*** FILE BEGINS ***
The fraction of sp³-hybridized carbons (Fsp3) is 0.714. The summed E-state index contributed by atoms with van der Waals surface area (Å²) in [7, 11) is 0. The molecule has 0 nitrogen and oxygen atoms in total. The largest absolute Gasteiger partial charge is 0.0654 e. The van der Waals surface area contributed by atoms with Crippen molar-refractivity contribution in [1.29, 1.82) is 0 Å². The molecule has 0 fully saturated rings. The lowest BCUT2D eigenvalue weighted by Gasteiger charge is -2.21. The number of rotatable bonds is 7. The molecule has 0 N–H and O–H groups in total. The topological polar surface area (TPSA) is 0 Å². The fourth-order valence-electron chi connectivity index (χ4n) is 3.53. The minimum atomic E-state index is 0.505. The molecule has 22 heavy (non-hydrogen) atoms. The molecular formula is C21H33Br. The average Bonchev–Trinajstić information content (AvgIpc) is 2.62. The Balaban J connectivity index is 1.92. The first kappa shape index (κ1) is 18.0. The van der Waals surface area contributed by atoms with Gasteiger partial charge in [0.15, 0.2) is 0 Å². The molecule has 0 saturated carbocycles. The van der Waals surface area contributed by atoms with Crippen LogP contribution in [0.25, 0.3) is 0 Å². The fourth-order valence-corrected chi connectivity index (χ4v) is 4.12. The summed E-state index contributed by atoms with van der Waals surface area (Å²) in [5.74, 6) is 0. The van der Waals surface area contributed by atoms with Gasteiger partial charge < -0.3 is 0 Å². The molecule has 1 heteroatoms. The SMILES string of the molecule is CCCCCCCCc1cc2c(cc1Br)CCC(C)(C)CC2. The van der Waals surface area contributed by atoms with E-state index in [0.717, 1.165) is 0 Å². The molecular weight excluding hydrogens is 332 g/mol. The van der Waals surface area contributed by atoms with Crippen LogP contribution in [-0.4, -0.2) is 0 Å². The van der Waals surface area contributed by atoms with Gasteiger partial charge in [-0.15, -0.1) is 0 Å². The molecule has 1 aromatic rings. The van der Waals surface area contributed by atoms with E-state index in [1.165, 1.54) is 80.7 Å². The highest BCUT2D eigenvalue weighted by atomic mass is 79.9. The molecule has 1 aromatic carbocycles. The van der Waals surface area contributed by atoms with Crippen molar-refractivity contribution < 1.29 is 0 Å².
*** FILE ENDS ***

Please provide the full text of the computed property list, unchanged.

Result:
The fraction of sp³-hybridized carbons (Fsp3) is 0.714. The summed E-state index contributed by atoms with van der Waals surface area (Å²) in [7, 11) is 0. The molecule has 0 nitrogen and oxygen atoms in total. The largest absolute Gasteiger partial charge is 0.0654 e. The van der Waals surface area contributed by atoms with Crippen molar-refractivity contribution in [1.29, 1.82) is 0 Å². The molecule has 0 fully saturated rings. The lowest BCUT2D eigenvalue weighted by Gasteiger charge is -2.21. The number of rotatable bonds is 7. The molecule has 0 N–H and O–H groups in total. The topological polar surface area (TPSA) is 0 Å². The fourth-order valence-electron chi connectivity index (χ4n) is 3.53. The minimum atomic E-state index is 0.505. The molecule has 22 heavy (non-hydrogen) atoms. The molecular formula is C21H33Br. The average Bonchev–Trinajstić information content (AvgIpc) is 2.62. The Balaban J connectivity index is 1.92. The first kappa shape index (κ1) is 18.0. The van der Waals surface area contributed by atoms with Gasteiger partial charge in [0.15, 0.2) is 0 Å². The molecule has 0 saturated carbocycles. The van der Waals surface area contributed by atoms with Crippen LogP contribution in [0.25, 0.3) is 0 Å². The fourth-order valence-corrected chi connectivity index (χ4v) is 4.12. The summed E-state index contributed by atoms with van der Waals surface area (Å²) in [5.74, 6) is 0. The van der Waals surface area contributed by atoms with Gasteiger partial charge < -0.3 is 0 Å². The molecule has 1 heteroatoms. The SMILES string of the molecule is CCCCCCCCc1cc2c(cc1Br)CCC(C)(C)CC2. The van der Waals surface area contributed by atoms with E-state index in [0.717, 1.165) is 0 Å². The molecular weight excluding hydrogens is 332 g/mol. The van der Waals surface area contributed by atoms with Crippen LogP contribution in [-0.4, -0.2) is 0 Å². The van der Waals surface area contributed by atoms with Gasteiger partial charge in [-0.15, -0.1) is 0 Å². The molecule has 1 aromatic rings. The van der Waals surface area contributed by atoms with E-state index in [1.165, 1.54) is 80.7 Å². The highest BCUT2D eigenvalue weighted by atomic mass is 79.9. The molecule has 1 aromatic carbocycles. The van der Waals surface area contributed by atoms with Crippen molar-refractivity contribution < 1.29 is 0 Å².